Pain specialist selectedM. Mike Massumi, M.D., has been named director of Carroll County General Hospital's Center for Pain Management and Rehabilitative Medicine.Massumi has experience in the evaluation, diagnosis and treatment of patients in chronic pain.Massumi is a diplomate of the American Board of Physical Medicine and Rehabilitation and the American Academy of Pain Management. He completed medical school at the University of Birmingham in England and conducted his residency at the University of Washington in Seattle.
NEWS
By Molly Knight and Molly Knight,SUN STAFF | March 22, 2004
It is often the silent patients who suffer the most - those who don't wince, cry or writhe. For them, debilitating pain is not something to fear; it's a fact of life. "The quiet ones scare me the most," said Dr. Paul W. Davies, director of the pain management program at Anne Arundel Medical Center. "They've been in pain so long, they've become disassociated with it." Davies' 6-month-old program is an indicator that the treatment of chronic pain - once limited to a handful of institutions - has become a staple at community hospitals and larger centers as well.
NEWS
By Baltimore Sun staff | October 19, 2010
The Maryland Board of Physicians has released the list of doctors and other medical professionals who were sanctioned in September. Here is a summary of the actions; for more information, see The Baltimore Sun's Consuming Interests blog . The list: Romeo A. Ferrer, M.D., OB/GYN, Severna Park. Summary suspension. Improperly administered anesthesia. Thomas L. Fieldson, M.D., General practice, Waldorf. Summary suspension of June 10, 2010, is vacated, probation for 5 years subject to terms and conditions; and restriction from practicing pain management medicine and dispensing any opiates or benzodiazepine medications for any longer than 3 days and only in an emergency situation.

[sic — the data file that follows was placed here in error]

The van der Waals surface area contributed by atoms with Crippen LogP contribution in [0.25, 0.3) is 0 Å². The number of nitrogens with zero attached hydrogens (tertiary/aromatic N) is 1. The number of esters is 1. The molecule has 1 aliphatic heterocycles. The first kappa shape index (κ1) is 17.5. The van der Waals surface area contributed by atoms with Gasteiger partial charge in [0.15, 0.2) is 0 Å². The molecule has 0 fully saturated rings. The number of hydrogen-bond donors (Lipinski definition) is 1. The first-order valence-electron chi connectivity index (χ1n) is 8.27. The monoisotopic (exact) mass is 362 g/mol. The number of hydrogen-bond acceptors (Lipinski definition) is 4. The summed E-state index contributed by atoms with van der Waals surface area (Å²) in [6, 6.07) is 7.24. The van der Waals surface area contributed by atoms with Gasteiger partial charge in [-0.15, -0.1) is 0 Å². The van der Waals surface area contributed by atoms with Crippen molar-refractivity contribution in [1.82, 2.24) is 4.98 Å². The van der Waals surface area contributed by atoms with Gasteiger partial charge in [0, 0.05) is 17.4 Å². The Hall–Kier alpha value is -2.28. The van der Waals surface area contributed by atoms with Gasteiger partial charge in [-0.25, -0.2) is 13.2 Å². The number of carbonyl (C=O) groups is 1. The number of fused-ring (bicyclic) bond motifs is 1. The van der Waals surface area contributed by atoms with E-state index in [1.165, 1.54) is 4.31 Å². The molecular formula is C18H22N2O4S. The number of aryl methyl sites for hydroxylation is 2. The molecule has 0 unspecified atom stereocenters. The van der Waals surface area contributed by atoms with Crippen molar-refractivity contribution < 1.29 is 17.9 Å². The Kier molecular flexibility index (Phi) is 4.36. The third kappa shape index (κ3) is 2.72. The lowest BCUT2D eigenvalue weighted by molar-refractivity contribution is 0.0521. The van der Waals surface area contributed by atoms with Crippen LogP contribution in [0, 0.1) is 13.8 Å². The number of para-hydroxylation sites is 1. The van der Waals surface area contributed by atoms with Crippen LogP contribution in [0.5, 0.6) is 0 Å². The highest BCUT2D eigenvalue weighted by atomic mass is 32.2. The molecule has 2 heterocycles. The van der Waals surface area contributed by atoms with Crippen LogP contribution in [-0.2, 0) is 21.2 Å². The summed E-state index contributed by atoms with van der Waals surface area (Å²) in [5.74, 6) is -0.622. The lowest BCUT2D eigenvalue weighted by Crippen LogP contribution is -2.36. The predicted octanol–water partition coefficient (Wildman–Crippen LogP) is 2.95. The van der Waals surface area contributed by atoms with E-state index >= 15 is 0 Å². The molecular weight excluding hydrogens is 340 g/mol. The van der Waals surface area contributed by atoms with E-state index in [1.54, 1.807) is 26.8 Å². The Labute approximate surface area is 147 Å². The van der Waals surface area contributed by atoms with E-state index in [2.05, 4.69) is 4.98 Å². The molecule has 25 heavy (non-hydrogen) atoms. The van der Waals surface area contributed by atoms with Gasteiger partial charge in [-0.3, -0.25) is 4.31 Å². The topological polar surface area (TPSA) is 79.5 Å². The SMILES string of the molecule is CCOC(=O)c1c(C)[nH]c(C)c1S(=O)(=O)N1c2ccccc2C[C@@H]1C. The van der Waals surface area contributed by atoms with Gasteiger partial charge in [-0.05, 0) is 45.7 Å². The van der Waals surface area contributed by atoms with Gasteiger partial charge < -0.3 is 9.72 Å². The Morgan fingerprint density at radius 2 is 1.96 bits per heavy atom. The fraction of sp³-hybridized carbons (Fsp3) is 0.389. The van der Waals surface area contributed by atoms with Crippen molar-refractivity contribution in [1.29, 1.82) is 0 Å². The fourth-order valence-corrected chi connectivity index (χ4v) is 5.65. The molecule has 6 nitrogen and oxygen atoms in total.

NEWS
By Paul Malley | March 10, 2009
The recent arrest of four "Final Exit Network" members - one in Baltimore - in connection with the death of a 58-year-old Georgia man again focuses attention on the painful issue of assisted suicide. Surely we all can agree that dying with a helium-filled plastic bag tied over your head is no way to honor the human dignity in each of us. Society should be able to come up with better choices than being in pain or killing yourself. People rightly fear being seriously ill and in pain or alone in a hospital room surrounded by strangers.